10

Though I like python very much, When I need to get multiple integer inputs in the same line, I prefer C/C++. If I use python, I use:

a = map(int, raw_input().split())

Is this the only way or is there any pythonic way to do it? And does this cost much as far as time is considered?

4
  • You don't get the conversions in C/C++ for free either. Jun 15, 2013 at 8:37
  • No but C/C++ can recognize multiple integers when they are seperated by space. So, I can get them as multiple integers directly. Jun 15, 2013 at 8:38
  • It doesn't "recognize" them, it has to parse the string. Jun 15, 2013 at 8:38
  • The difference is, I have to take the whole line of integers as a single line(String) in python. But i can take it as an array of integers in C Jun 15, 2013 at 8:39

4 Answers 4

8

List comprehensions!

Intuitive and pythonic:

a = [int(i) for i in raw_input().split()]

Check out this discussion here: Python List Comprehension Vs. Map

5

If you're using map with built-in function then it can be slightly faster than LC:

>>> strs = " ".join(str(x) for x in xrange(10**5))
>>> %timeit [int(x) for x in strs.split()]
1 loops, best of 3: 111 ms per loop
>>> %timeit map(int, strs.split())
1 loops, best of 3: 105 ms per loop

With user-defined function:

>>> def func(x):
...     return int(x)

>>> %timeit map(func, strs.split())
1 loops, best of 3: 129 ms per loop
>>> %timeit [func(x) for x in strs.split()]
1 loops, best of 3: 128 ms per loop

Python 3.3.1 comparisons:

>>> strs = " ".join([str(x) for x in range(10**5)])
>>> %timeit list(map(int, strs.split()))
10 loops, best of 3: 59 ms per loop
>>> %timeit [int(x) for x in strs.split()]
10 loops, best of 3: 79.2 ms per loop

>>> def func(x):                         
    return int(x)
... 
>>> %timeit list(map(func, strs.split()))
10 loops, best of 3: 94.6 ms per loop
>>> %timeit [func(x) for x in strs.split()]
1 loops, best of 3: 92 ms per loop

From Python performance tips page:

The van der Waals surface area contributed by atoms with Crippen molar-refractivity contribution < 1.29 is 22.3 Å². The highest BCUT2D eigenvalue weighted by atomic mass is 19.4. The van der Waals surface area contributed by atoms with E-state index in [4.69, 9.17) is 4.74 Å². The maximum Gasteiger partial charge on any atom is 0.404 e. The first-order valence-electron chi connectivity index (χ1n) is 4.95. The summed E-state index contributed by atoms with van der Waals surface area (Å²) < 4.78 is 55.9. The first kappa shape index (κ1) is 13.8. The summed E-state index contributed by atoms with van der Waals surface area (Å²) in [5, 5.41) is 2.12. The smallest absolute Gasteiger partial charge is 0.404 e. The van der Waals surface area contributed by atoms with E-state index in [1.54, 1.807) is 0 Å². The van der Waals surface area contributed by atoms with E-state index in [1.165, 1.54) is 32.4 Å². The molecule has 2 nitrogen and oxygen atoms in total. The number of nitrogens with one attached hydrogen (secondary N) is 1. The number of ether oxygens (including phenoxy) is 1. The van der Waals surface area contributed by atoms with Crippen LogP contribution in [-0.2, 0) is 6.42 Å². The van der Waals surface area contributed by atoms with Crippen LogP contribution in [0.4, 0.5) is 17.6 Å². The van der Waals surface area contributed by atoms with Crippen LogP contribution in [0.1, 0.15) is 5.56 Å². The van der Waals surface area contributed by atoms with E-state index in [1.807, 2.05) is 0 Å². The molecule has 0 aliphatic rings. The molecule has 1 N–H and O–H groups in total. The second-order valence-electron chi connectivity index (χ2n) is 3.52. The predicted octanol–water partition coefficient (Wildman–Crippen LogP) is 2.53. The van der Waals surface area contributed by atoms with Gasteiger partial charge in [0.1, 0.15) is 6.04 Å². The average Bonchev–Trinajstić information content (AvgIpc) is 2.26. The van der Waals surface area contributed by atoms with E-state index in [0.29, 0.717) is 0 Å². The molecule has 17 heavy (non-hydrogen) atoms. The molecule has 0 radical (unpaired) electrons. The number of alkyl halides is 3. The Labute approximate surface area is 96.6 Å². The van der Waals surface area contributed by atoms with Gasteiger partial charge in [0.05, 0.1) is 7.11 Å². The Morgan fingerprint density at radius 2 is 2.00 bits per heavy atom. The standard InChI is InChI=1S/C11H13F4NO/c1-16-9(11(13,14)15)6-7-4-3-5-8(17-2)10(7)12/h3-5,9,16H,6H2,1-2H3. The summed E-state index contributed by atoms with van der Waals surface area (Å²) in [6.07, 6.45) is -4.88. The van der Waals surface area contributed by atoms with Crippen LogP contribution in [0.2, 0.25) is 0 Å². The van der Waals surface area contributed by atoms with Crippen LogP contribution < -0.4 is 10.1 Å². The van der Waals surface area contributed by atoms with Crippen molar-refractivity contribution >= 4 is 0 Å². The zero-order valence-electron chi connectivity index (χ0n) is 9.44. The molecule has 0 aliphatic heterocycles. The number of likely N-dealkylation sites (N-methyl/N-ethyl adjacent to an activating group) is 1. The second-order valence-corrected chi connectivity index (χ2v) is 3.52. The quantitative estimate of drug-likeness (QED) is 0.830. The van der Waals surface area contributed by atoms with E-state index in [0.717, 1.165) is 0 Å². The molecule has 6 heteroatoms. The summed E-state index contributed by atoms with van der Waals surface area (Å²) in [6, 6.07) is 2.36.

The only restriction is that the "loop body" of map must be a function call. Besides the syntactic benefit of list comprehensions, they are often as fast or faster than equivalent use of map.

7
  • So mapping is the fastest way to do it? Jun 15, 2013 at 8:42
  • Yes, for builtn-in functions it is generally faster, but LC are considered more pythonic and will work in both py2x and py3x. map returns an iterator in py3x. Jun 15, 2013 at 8:45
  • @AswinMurugesh Not always, but remember that list comprehensions & co are a map + a filter with two lambdas. If you plan only using a map with an internal function then map will be slightly faster than list comprehension. But when you DO mix all these, list comprehension do it better than you can do it yourself (if all that makes sense to you).
    – jeromej
    Jun 15, 2013 at 8:46
  • I can't get you. What do you mean by mix all these? Jun 15, 2013 at 8:47
  • @AswinMurugesh Using map with a lambda + a filter with a lambda function. Because doing [e+1 for e in foo if e%3] is the same than map(lambda e: e+1, filter(lambda e: e%3, foo)) but LC are faster in that case (and more Pythonic, isn't it?)
    – jeromej
    Jun 15, 2013 at 8:50
2

You can use this:

s = raw_input().split()
s = [int(i) for i in s]
-1
def pairs(a,k):
  answer = 0
  s = set(a)
  for v in s:
    if v+k in s:
        answer += 1

  return answer

n, k = map(int, raw_input().split())
b = map(int, raw_input().split())
print pairs(b, k)
1
  • While this code may answer the question, providing additional context regarding how and/or why it solves the problem would improve the answer's long-term value.
    – Nic3500
    Sep 7, 2018 at 3:46

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